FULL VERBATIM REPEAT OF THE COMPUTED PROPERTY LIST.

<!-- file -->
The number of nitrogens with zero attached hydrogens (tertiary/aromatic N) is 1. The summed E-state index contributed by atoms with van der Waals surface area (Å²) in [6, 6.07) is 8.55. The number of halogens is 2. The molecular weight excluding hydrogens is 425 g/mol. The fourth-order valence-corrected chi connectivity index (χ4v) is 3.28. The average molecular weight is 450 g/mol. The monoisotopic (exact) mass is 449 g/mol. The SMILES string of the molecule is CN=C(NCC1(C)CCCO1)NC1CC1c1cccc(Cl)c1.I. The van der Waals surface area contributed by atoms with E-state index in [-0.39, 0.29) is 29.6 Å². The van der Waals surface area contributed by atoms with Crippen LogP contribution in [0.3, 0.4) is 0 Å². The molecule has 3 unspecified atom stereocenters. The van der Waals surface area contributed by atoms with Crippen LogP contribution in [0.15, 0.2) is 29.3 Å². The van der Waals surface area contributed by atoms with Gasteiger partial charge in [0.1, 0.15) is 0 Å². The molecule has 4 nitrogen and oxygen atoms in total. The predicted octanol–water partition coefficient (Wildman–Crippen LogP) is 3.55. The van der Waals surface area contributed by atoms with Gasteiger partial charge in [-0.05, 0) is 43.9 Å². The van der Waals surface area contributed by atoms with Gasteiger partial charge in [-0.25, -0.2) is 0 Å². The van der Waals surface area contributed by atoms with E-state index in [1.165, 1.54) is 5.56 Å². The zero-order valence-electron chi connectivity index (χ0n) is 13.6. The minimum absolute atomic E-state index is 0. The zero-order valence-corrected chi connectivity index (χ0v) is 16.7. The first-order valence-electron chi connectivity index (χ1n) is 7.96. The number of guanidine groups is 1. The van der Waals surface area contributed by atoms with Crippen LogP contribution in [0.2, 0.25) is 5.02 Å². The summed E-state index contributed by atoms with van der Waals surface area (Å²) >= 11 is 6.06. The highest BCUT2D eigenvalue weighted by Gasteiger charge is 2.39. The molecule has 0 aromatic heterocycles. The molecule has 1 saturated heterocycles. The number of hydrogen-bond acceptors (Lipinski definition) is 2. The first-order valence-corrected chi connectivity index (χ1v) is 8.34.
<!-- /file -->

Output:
The number of nitrogens with zero attached hydrogens (tertiary/aromatic N) is 1. The summed E-state index contributed by atoms with van der Waals surface area (Å²) in [6, 6.07) is 8.55. The number of halogens is 2. The molecular weight excluding hydrogens is 425 g/mol. The fourth-order valence-corrected chi connectivity index (χ4v) is 3.28. The average molecular weight is 450 g/mol. The monoisotopic (exact) mass is 449 g/mol. The SMILES string of the molecule is CN=C(NCC1(C)CCCO1)NC1CC1c1cccc(Cl)c1.I. The van der Waals surface area contributed by atoms with E-state index in [-0.39, 0.29) is 29.6 Å². The van der Waals surface area contributed by atoms with Crippen LogP contribution in [0.3, 0.4) is 0 Å². The molecule has 3 unspecified atom stereocenters. The van der Waals surface area contributed by atoms with Crippen LogP contribution in [0.15, 0.2) is 29.3 Å². The van der Waals surface area contributed by atoms with Gasteiger partial charge in [0.1, 0.15) is 0 Å². The molecule has 4 nitrogen and oxygen atoms in total. The predicted octanol–water partition coefficient (Wildman–Crippen LogP) is 3.55. The van der Waals surface area contributed by atoms with Gasteiger partial charge in [-0.05, 0) is 43.9 Å². The van der Waals surface area contributed by atoms with Gasteiger partial charge in [-0.25, -0.2) is 0 Å². The van der Waals surface area contributed by atoms with E-state index in [1.165, 1.54) is 5.56 Å². The zero-order valence-electron chi connectivity index (χ0n) is 13.6. The minimum absolute atomic E-state index is 0. The zero-order valence-corrected chi connectivity index (χ0v) is 16.7. The first-order valence-electron chi connectivity index (χ1n) is 7.96. The number of guanidine groups is 1. The van der Waals surface area contributed by atoms with Crippen LogP contribution in [0.2, 0.25) is 5.02 Å². The summed E-state index contributed by atoms with van der Waals surface area (Å²) >= 11 is 6.06. The highest BCUT2D eigenvalue weighted by Gasteiger charge is 2.39. The molecule has 0 aromatic heterocycles. The molecule has 1 saturated heterocycles. The number of hydrogen-bond acceptors (Lipinski definition) is 2. The first-order valence-corrected chi connectivity index (χ1v) is 8.34.